However, there is one problem that I keep running into time and again. Every few days, I take a dump of the production database and load it in my development environment. Sometimes, I also use the same database in the test environment. The problem, of course, is that unless I duplicate all the files in S3′s storage, I dont see any images, and thus, don’t get nearly the same experience as that of production in either my dev or test environments. Additionally, I do not want to change the bucket configuration in my dev environment to point to the production bucket, as that can create additional problems when I am testing writes and deletes to that bucket.

Wouldn’t it be great that in your dev environment you could still see the images from the production bucket *if* the corresponding image in the dev bucket did not exist? Additionally, if you ever made changes (edits or deletes) to these files, then those changes would be made from the dev bucket and not the production bucket.

So, my friend Shan Bhardwaj, and I ended up writing an extension to the paperclip storage module that does exactly that. You can find the extension at

What this extension does

The paperclip plugin is great to add files to your existing model without requiring an additional model.
The paperclip storage module has a module called S3 which allows you to store your uploaded files in your S3 account.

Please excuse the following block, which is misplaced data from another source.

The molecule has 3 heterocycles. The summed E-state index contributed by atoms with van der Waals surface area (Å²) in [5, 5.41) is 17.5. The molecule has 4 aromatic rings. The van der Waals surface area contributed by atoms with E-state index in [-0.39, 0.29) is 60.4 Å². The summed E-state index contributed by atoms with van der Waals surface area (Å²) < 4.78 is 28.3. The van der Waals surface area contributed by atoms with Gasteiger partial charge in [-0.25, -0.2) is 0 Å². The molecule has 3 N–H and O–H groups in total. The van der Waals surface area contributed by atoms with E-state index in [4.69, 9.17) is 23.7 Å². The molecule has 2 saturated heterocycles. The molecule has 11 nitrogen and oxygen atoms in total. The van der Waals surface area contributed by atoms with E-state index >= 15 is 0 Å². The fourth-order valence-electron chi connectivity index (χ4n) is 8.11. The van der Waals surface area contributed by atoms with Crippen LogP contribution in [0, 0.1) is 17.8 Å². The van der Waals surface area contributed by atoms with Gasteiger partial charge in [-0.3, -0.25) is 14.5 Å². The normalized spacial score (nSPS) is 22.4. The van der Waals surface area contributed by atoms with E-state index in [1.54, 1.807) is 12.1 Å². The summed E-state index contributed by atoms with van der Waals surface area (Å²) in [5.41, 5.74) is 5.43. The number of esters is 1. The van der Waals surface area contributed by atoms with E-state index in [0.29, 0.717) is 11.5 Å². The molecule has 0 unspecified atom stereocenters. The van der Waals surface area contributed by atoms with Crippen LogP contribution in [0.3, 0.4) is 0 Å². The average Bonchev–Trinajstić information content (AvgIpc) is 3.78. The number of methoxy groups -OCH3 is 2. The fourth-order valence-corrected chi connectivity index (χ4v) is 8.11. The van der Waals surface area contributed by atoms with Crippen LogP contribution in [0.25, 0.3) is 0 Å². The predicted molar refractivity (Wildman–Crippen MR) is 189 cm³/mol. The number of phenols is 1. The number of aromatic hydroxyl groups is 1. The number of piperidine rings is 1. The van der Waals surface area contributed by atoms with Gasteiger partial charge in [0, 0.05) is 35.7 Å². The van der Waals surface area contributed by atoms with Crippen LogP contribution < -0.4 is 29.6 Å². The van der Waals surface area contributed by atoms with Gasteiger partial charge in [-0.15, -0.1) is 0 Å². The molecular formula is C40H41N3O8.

The buckets can be defined in the configuration YAML file, typically called #{RAILS_ROOT}/config/amazon_s3.yml or
The configuration file looks like

access_key_id: your_access_key
secret_access_key: your_secret_key
bucket: bucket_name_on_S3

access_key_id: your_access_key
secret_access_key: your_secret_key
bucket: bucket_name_on_S3

The problem though is that when you are developing on your machine, or creating a test machine, but with the production environment, then you want to copy the db from your production machine, and play with the data. At this point, you usually want your files (typically images) to be available for your environment. But at the same time, you don’t want to change the files in your production bucket when you change them in your development or test environment.

This is where this extension comes in. The extension allows you to add two more configuration options to your YAML file. So that, the file then looks like

access_key_id: your_access_key
secret_access_key: your_secret_key
bucket: bucket_name_on_S3
bucket_alt: alt_bucket_name
testing: true

access_key_id: your_access_key
secret_access_key: your_secret_key
bucket: bucket_name_on_S3
bucket_alt: alt_bucket_name
testing: false

You can add the additional two options through a capistrano recipe or a chef recipe, based on your deployment mechanism.

Thus, in your production environment, everything will work as before, all reads and writes will occur on the production bucket defined in the configuration bucket:

However, in your test or dev environment, the reads will be done from the alt_bucket_name if it exists (production
bucket), but the writes and deletes will be done from your bucket (dev bucket).


You can get the lib from